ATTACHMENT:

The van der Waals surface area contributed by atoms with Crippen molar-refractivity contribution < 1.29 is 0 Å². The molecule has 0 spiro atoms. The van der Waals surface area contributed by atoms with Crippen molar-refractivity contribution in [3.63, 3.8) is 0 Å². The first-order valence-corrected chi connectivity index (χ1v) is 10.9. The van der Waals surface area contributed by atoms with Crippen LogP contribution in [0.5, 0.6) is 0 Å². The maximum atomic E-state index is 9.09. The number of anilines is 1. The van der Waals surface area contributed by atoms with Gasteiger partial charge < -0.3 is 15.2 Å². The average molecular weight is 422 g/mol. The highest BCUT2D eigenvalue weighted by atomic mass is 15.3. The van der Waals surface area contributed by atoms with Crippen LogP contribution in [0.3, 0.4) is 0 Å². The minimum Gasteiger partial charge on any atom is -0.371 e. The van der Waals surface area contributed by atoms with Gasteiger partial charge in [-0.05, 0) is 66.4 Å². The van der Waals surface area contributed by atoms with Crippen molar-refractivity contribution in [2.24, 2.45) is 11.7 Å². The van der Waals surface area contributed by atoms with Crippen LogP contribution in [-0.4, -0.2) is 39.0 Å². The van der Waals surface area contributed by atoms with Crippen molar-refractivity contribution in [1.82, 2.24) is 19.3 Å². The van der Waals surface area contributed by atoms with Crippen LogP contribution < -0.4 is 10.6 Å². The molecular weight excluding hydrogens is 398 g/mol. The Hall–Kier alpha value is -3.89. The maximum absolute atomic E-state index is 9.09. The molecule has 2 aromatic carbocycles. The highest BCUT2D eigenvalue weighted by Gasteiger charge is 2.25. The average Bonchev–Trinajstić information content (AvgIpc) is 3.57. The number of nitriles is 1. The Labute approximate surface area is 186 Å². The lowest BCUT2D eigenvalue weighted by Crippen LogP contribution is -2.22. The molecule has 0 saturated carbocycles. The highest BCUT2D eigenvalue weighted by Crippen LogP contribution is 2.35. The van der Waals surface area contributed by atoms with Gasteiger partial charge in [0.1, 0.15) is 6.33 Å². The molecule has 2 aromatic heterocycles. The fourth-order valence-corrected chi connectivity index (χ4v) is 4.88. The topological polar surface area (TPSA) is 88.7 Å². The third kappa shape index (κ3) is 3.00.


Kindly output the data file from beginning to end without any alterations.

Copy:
The van der Waals surface area contributed by atoms with Crippen molar-refractivity contribution < 1.29 is 0 Å². The molecule has 0 spiro atoms. The van der Waals surface area contributed by atoms with Crippen molar-refractivity contribution in [3.63, 3.8) is 0 Å². The first-order valence-corrected chi connectivity index (χ1v) is 10.9. The van der Waals surface area contributed by atoms with Crippen LogP contribution in [0.5, 0.6) is 0 Å². The maximum atomic E-state index is 9.09. The number of anilines is 1. The van der Waals surface area contributed by atoms with Gasteiger partial charge < -0.3 is 15.2 Å². The average molecular weight is 422 g/mol. The highest BCUT2D eigenvalue weighted by atomic mass is 15.3. The van der Waals surface area contributed by atoms with Crippen LogP contribution in [0.3, 0.4) is 0 Å². The minimum Gasteiger partial charge on any atom is -0.371 e. The van der Waals surface area contributed by atoms with Gasteiger partial charge in [-0.05, 0) is 66.4 Å². The van der Waals surface area contributed by atoms with Crippen molar-refractivity contribution in [2.24, 2.45) is 11.7 Å². The van der Waals surface area contributed by atoms with Crippen LogP contribution in [-0.4, -0.2) is 39.0 Å². The van der Waals surface area contributed by atoms with Crippen molar-refractivity contribution in [1.82, 2.24) is 19.3 Å². The van der Waals surface area contributed by atoms with Crippen LogP contribution < -0.4 is 10.6 Å². The molecular weight excluding hydrogens is 398 g/mol. The Hall–Kier alpha value is -3.89. The maximum absolute atomic E-state index is 9.09. The molecule has 2 aromatic carbocycles. The highest BCUT2D eigenvalue weighted by Gasteiger charge is 2.25. The average Bonchev–Trinajstić information content (AvgIpc) is 3.57. The number of nitriles is 1. The Labute approximate surface area is 186 Å². The lowest BCUT2D eigenvalue weighted by Crippen LogP contribution is -2.22. The molecule has 0 saturated carbocycles. The highest BCUT2D eigenvalue weighted by Crippen LogP contribution is 2.35. The van der Waals surface area contributed by atoms with Gasteiger partial charge in [0.1, 0.15) is 6.33 Å². The molecule has 2 aromatic heterocycles. The fourth-order valence-corrected chi connectivity index (χ4v) is 4.88. The topological polar surface area (TPSA) is 88.7 Å². The third kappa shape index (κ3) is 3.00.